Intestinal Biopsy is not Always Required to Diagnose Celiac Disease

A Retrospective Analysis of Combined Antibody Tests

Annemarie Bürgin-Wolff; Buser Mauro; Hadziselimovic Faruk


BMC Gastroenterol. 2013;13(19) 

In This Article


The histology of 149 consecutive patients (104 females, age range at biopsy 0.9–80 years, median age 29 years; 45 males, age range at biopsy 2–73 years, median age 13 years) revealed subtotal or complete villous atrophy, hyperplasia of the crypts, and an increase in intraepithelial lymphocytes (Marsh classification 3a, b, or c lesions). All of these patients recovered after starting a gliadin-free diet and were regarded as having CD. The biopsies of 119 consecutive patients (66 females, age range at biopsy 1.5–72 years, median age 17 years; 53 males, age range at biopsy 2–66 years, median age 7 years) revealed a normal mucosa or a mucosa with slight, nonspecific changes; these patients were considered free of CD and served as controls (The Control group was younger than the group with CD, P=0.0074).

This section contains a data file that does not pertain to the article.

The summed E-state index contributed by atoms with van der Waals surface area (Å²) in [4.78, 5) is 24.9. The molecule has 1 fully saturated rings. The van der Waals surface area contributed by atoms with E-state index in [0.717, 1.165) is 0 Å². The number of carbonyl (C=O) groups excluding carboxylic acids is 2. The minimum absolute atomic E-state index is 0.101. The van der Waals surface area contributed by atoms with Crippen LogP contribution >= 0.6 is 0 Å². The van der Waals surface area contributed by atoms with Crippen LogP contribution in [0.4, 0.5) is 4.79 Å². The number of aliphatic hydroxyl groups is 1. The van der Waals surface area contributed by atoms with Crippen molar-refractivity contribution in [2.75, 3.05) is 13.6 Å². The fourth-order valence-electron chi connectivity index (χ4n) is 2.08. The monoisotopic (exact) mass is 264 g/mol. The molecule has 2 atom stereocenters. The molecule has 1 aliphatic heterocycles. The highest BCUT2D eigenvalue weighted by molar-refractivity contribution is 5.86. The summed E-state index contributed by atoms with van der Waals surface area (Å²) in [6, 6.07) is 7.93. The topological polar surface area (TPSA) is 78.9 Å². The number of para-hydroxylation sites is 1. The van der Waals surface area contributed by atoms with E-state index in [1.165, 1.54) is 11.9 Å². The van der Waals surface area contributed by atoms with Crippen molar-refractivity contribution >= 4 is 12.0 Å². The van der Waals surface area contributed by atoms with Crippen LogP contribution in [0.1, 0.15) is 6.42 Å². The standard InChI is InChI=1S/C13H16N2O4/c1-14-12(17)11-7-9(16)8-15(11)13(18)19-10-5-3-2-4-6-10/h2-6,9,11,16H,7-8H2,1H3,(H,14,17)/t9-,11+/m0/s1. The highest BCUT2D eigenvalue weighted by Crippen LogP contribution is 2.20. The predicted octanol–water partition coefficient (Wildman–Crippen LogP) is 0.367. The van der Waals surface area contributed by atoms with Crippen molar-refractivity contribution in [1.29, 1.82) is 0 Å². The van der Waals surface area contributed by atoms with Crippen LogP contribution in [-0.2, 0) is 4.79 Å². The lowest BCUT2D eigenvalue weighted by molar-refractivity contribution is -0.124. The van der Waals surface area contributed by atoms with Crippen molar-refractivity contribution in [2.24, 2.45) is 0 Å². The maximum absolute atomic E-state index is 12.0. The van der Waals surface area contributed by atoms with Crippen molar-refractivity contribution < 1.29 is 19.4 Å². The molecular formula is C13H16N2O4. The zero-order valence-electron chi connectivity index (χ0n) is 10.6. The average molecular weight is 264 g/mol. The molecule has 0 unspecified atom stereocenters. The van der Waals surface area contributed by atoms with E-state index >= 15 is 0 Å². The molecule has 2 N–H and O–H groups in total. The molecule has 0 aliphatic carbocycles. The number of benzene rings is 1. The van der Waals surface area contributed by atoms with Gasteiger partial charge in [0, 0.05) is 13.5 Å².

Deamidated Gliadin Peptides Compared With Native Gliadins as Antigens

Sera from 149 patients with CD and 119 control patients were tested for IgG and IgA antibodies against dpgli and ngli proteins. IgG antibody determination for dpgli was superior to that for ngli. Specificity was 68% vs. 92% and sensitivity was 79% vs. 85% for ngli and dpgli, respectively; ppv was 76% vs. 93% and npv was 72% vs. 83% for ngli and dpgli, respectively. For IgA antibody determination, sensitivity was 61% vs. 78% for ngli and dpgli, respectively, while the specificity and ppv remained at a high level of 97% (McNemar's test for significant changes P < 0.00001, Table 1). Because dpgli antigens were clearly superior to ngli, we used only dpgli for further CD-specific antibody determinations.

Antibody Profile in CD and Control Patients